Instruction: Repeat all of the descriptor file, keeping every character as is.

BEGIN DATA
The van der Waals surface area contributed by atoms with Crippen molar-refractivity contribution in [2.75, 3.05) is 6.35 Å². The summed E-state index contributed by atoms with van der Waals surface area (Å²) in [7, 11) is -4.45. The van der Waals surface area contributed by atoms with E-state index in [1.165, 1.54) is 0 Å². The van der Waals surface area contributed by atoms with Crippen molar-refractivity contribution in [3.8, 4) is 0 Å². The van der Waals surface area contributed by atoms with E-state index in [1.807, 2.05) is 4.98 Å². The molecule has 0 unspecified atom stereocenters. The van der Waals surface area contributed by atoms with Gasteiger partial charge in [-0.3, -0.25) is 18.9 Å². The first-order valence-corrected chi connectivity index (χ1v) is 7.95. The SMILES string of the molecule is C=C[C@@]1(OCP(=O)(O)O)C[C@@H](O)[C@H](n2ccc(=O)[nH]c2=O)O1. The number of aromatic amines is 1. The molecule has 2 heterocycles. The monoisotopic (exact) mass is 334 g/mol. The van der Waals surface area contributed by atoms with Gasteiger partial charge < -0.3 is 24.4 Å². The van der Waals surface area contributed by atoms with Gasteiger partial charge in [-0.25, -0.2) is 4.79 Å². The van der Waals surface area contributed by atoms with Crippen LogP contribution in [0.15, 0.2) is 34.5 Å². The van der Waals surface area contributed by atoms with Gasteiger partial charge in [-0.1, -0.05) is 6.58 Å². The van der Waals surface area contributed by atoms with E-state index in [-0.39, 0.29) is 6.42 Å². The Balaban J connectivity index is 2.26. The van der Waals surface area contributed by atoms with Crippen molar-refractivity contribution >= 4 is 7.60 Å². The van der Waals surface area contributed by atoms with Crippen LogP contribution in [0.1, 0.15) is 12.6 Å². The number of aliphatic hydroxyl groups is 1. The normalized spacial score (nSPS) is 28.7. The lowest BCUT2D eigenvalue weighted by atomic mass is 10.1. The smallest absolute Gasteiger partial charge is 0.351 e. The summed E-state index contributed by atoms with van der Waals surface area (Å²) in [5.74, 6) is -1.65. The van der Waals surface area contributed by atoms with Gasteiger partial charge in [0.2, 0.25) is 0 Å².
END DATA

The van der Waals surface area contributed by atoms with Crippen molar-refractivity contribution in [2.75, 3.05) is 6.35 Å². The summed E-state index contributed by atoms with van der Waals surface area (Å²) in [7, 11) is -4.45. The van der Waals surface area contributed by atoms with E-state index in [1.165, 1.54) is 0 Å². The van der Waals surface area contributed by atoms with Crippen molar-refractivity contribution in [3.8, 4) is 0 Å². The van der Waals surface area contributed by atoms with E-state index in [1.807, 2.05) is 4.98 Å². The molecule has 0 unspecified atom stereocenters. The van der Waals surface area contributed by atoms with Gasteiger partial charge in [-0.3, -0.25) is 18.9 Å². The first-order valence-corrected chi connectivity index (χ1v) is 7.95. The SMILES string of the molecule is C=C[C@@]1(OCP(=O)(O)O)C[C@@H](O)[C@H](n2ccc(=O)[nH]c2=O)O1. The number of aromatic amines is 1. The molecule has 2 heterocycles. The monoisotopic (exact) mass is 334 g/mol. The van der Waals surface area contributed by atoms with Gasteiger partial charge < -0.3 is 24.4 Å². The van der Waals surface area contributed by atoms with Gasteiger partial charge in [-0.25, -0.2) is 4.79 Å². The van der Waals surface area contributed by atoms with Crippen LogP contribution in [0.15, 0.2) is 34.5 Å². The van der Waals surface area contributed by atoms with Gasteiger partial charge in [-0.1, -0.05) is 6.58 Å². The van der Waals surface area contributed by atoms with E-state index in [-0.39, 0.29) is 6.42 Å². The Balaban J connectivity index is 2.26. The van der Waals surface area contributed by atoms with Crippen molar-refractivity contribution >= 4 is 7.60 Å². The van der Waals surface area contributed by atoms with Crippen LogP contribution in [0.1, 0.15) is 12.6 Å². The number of aliphatic hydroxyl groups is 1. The normalized spacial score (nSPS) is 28.7. The lowest BCUT2D eigenvalue weighted by atomic mass is 10.1. The smallest absolute Gasteiger partial charge is 0.351 e. The summed E-state index contributed by atoms with van der Waals surface area (Å²) in [5.74, 6) is -1.65. The van der Waals surface area contributed by atoms with Gasteiger partial charge in [0.2, 0.25) is 0 Å².